At least on paper, the Executive Order made FEMA the focal point for all federal efforts in emergency management. Although FEMA remained the designated federal lead agency in most cases, there were 12 other independent agencies with disaster responsibilities. The EPA is the largest of these agencies, but others included the Federal Energy Regulatory Commission (FERC), the National Transportation Safety Board (NTSB), NRC, Small Business Administration (SBA), and the Tennessee Valley Authority (TVA). Because disaster related federal relief programs were so scattered through the government, many small programs remained in their home agencies. For example, the Emergency Hay and Grazing program allows federal officials to authorize the harvesting of hay for emergency feed from land assigned for conservation and environmental uses under the Conservation Reserve Program. This program is operated in the Farm Service Agency of the US Department of Agriculture. Ultimately, some emergency or disaster related programs remained in thirteen cabinet level departments, including Agriculture, Commerce, Defense, Education, Energy, Health and Human Services, Housing and Urban Development, Interior, Justice, Labor, State, Transportation and Treasury. Certainly the creation of FEMA moved federal emergency management to a much more central position than it had ever been given previously, but it was not possible to completely consolidate all federal programs and offices within the new agency.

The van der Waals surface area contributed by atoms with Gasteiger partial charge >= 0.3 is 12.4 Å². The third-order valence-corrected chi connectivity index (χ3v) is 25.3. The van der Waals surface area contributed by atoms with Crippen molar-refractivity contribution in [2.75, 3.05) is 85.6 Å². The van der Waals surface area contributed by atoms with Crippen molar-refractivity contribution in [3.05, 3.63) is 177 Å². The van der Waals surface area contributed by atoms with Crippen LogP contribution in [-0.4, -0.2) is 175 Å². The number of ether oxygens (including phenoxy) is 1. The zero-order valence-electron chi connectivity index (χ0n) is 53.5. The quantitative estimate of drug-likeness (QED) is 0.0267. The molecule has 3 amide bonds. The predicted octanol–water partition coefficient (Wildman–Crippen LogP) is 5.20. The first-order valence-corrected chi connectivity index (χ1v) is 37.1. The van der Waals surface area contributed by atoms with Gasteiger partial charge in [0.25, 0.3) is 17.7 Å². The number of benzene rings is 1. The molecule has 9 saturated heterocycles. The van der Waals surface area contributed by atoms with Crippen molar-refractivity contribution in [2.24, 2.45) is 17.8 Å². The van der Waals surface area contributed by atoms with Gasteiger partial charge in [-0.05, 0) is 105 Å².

The FEMA Director is appointed by the President of the United States and, until the establishment of the Department of Homeland Security, was part of the cabinet. The organization has a regional structure composed of ten offices throughout the United States plus two larger area offices. Although by far the most comprehensive effort, the establishment of FEMA represented the third time that all federal disaster efforts and functions were combined; the first was the National Emergency Council (1933-1939), followed by the Office of Civil Defense Mobilization (1958-1961). The early history of FEMA was dominated by attempts to define its mission and organize its own bureaucracy. John Macy, the agency’s first director, was faced with organizational consolidation as a most pressing task: converting thirty separate nation-wide offices to 16 and eight Washington, D.C. offices to five (Macy, 1980). Ultimately, creating a single bureaucracy (with a $630 million budget) from thirteen entrenched organizations proved to be a herculean task.